I: And did you go in as Cameraman or trainee or an assistant or...?

R: I think my first official grade was Trainee Camera Operator and I still have the memo somewhere in a little file, along with other things, telling me my salary etc, my starting date on the old STV memo form that we used to have at the time. I must dig it out and see what the salary was actually. Probably surprise myself. But an interesting side note to all of that was after waiting all those years to try and get into the Camera Department, getting the job, being told I'd got the job, was to start (I forget the actual date), the entire ITV Network in 1979 went on strike so my journey to the camera section was delayed for a good two or three months because I had to, obviously, do my notice in the library etc but I thought I could wait a few months longer. I remember my very first official show for STV. There were two studios at the time, the big studio was Studio A and the smaller studio with the News programmes and all the other shows that STV did at the time but, for some reason, Studio C was shut down, was being refurbished, and the main show was a programme called House Call, I think it was. Maybe I'm wrong. Anyway, it was in Studio A anyway. I think Isobel Begg was the name of the Presenter but maybe my memory's playing tricks on me. It doesn't matter anyway but I remember working on my first show and being extremely nervous about it as well but that was later on in 1979.

[37:14]

I: I think it's very interesting what you said about in a way if it hadn't been for people like Jim Stewart and some of his colleagues who were willing to give you a chance to step out of your official role and do that, and yet, what you tend to hear about television in those days is a very strong sense of demarcation. Everybody had their job and woe betide you if you, you know, a Director asked a cameraman to move a prop or something and that was the stagehand's job. How do you equate the support that you got from your colleagues in encouraging you to do something that wasn't your job with the kind of, that other kind of culture of being very protective of people's jobs?

R: That's interesting. An interesting question actually. I don't know the answer to that one. I just got to know the cameramen and all the studio people really well through many months and years and I think they just took me on. Saw that I was really enthusiastic. It must have been beaming out of me, really enthusiastic and this is what I wanted to do and really, I think they were quite impressed by the fact that I used to give up my time to go on to the floor and not just a week or so, over several months and years I was quite consistently going back. I think they saw this was something this guy wanted to do and maybe they saw something in me, I don't know. There was a couple of people who kind of took me on board and took me under their wing and pushed me forward in that way but it was definitely something, looking back on now, I don't think anyone frowned upon it as far as a Union, we all worked in the same Union, for example, so there wasn't a problem there. I just think people thought, 'this guy wants to do this, he's got an ambition to do this, why should we stop him?' And I wasn't really doing anybody out of a job anyway. It was a natural progression, a vacancy that became available. Some people would move up and people would come in at the bottom end or whatever so I wasn't exactly taking over somebody's job as such. But you're absolutely right, at the time you couldn't do, like, for example, if you had to move a prop or something or move a chair, you daren't do that! That was definitely somebody else's job back then! It was just a big no-no. If you had to move something you got the Stage Department to do it. Or a microphone - that was the Sound Department's job to do that and you went nowhere near lights - that was definitely a big no-no! So, there was a big demarcation back then. It's a lot more relaxed these days for good or bad, I don't know, but back then everybody had their job. Lines were drawn in the sand and you didn't cross it and that was it because you could cause a major strike! People would walk out! You touch that - out! That was it! So, that's how bad things were back then.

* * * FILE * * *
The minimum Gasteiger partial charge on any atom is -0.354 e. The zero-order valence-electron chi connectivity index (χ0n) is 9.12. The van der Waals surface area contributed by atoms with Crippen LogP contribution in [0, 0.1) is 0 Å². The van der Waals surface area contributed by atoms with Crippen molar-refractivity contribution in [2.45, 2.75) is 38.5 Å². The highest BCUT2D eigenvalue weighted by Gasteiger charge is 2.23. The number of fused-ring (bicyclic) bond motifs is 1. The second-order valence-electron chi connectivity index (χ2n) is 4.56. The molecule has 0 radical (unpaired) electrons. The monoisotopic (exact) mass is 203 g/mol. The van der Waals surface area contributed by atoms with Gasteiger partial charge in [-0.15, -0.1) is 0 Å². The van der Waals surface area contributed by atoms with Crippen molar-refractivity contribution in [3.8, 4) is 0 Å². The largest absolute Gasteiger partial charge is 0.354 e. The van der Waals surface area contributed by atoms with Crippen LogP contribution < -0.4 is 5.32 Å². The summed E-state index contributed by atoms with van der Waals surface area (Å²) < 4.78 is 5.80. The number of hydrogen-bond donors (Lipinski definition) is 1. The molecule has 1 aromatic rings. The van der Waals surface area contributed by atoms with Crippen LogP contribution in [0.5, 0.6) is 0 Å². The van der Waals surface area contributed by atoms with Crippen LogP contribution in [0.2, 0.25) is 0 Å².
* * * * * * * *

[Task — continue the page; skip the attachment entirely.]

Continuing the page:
I: So, you maybe just got in before that culture really kicked in and it was due to the generosity of colleagues willing to share and give you a chance.

R: Yeah, as I said before, I found out later that actually I'd sight of a letter that I shouldn't have seen. Somebody had actually written a letter on my behalf and sent upstairs and people used to go up and knock on doors and, as I say, I found this out many years later, "Do you want to give this guy a job? He's doing it at the moment!" You know. And I'd no idea that all this lobbying was going on behind the scenes. I'd be quite embarrassed by it to be honest but I'm glad it did! But I think it was, even now, at sixty-four, I'm still enthusiastic about the job albeit thinking of retiring would be quite a good idea as well but, even now, I've no ambition to give it up tomorrow. In fact, one of the things that I want to do now in my twilight years, if you like, is to train and get into media training. That's something that I definitely, I have done in the past because I still get excited about cameras and microphones. I prefer to be behind the camera right enough but here I am in front of it!